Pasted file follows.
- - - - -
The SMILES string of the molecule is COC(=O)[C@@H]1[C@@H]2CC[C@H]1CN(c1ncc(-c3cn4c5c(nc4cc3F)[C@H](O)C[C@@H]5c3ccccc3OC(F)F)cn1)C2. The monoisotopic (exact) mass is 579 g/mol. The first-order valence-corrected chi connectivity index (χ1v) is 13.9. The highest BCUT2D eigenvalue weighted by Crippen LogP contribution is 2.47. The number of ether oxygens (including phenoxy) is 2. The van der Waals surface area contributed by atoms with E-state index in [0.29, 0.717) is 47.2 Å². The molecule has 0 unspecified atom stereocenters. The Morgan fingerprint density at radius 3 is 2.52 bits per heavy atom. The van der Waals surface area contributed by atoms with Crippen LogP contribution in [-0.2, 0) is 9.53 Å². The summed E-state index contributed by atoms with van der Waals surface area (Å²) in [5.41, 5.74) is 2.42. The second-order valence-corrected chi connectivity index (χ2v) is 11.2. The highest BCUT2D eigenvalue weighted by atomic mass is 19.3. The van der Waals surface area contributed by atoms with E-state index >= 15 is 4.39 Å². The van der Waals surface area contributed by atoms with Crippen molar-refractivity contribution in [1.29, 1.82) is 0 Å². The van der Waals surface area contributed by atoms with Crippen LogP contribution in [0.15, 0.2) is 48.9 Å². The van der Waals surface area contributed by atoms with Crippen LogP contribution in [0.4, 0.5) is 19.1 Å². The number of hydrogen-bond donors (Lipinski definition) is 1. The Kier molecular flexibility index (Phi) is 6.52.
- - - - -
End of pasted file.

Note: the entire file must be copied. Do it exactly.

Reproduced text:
The SMILES string of the molecule is COC(=O)[C@@H]1[C@@H]2CC[C@H]1CN(c1ncc(-c3cn4c5c(nc4cc3F)[C@H](O)C[C@@H]5c3ccccc3OC(F)F)cn1)C2. The monoisotopic (exact) mass is 579 g/mol. The first-order valence-corrected chi connectivity index (χ1v) is 13.9. The highest BCUT2D eigenvalue weighted by Crippen LogP contribution is 2.47. The number of ether oxygens (including phenoxy) is 2. The van der Waals surface area contributed by atoms with E-state index in [0.29, 0.717) is 47.2 Å². The molecule has 0 unspecified atom stereocenters. The Morgan fingerprint density at radius 3 is 2.52 bits per heavy atom. The van der Waals surface area contributed by atoms with Crippen LogP contribution in [-0.2, 0) is 9.53 Å². The summed E-state index contributed by atoms with van der Waals surface area (Å²) in [5.41, 5.74) is 2.42. The second-order valence-corrected chi connectivity index (χ2v) is 11.2. The highest BCUT2D eigenvalue weighted by atomic mass is 19.3. The van der Waals surface area contributed by atoms with E-state index >= 15 is 4.39 Å². The van der Waals surface area contributed by atoms with Crippen molar-refractivity contribution in [1.29, 1.82) is 0 Å². The van der Waals surface area contributed by atoms with Crippen LogP contribution in [0.15, 0.2) is 48.9 Å². The van der Waals surface area contributed by atoms with Crippen LogP contribution in [0.4, 0.5) is 19.1 Å². The number of hydrogen-bond donors (Lipinski definition) is 1. The Kier molecular flexibility index (Phi) is 6.52.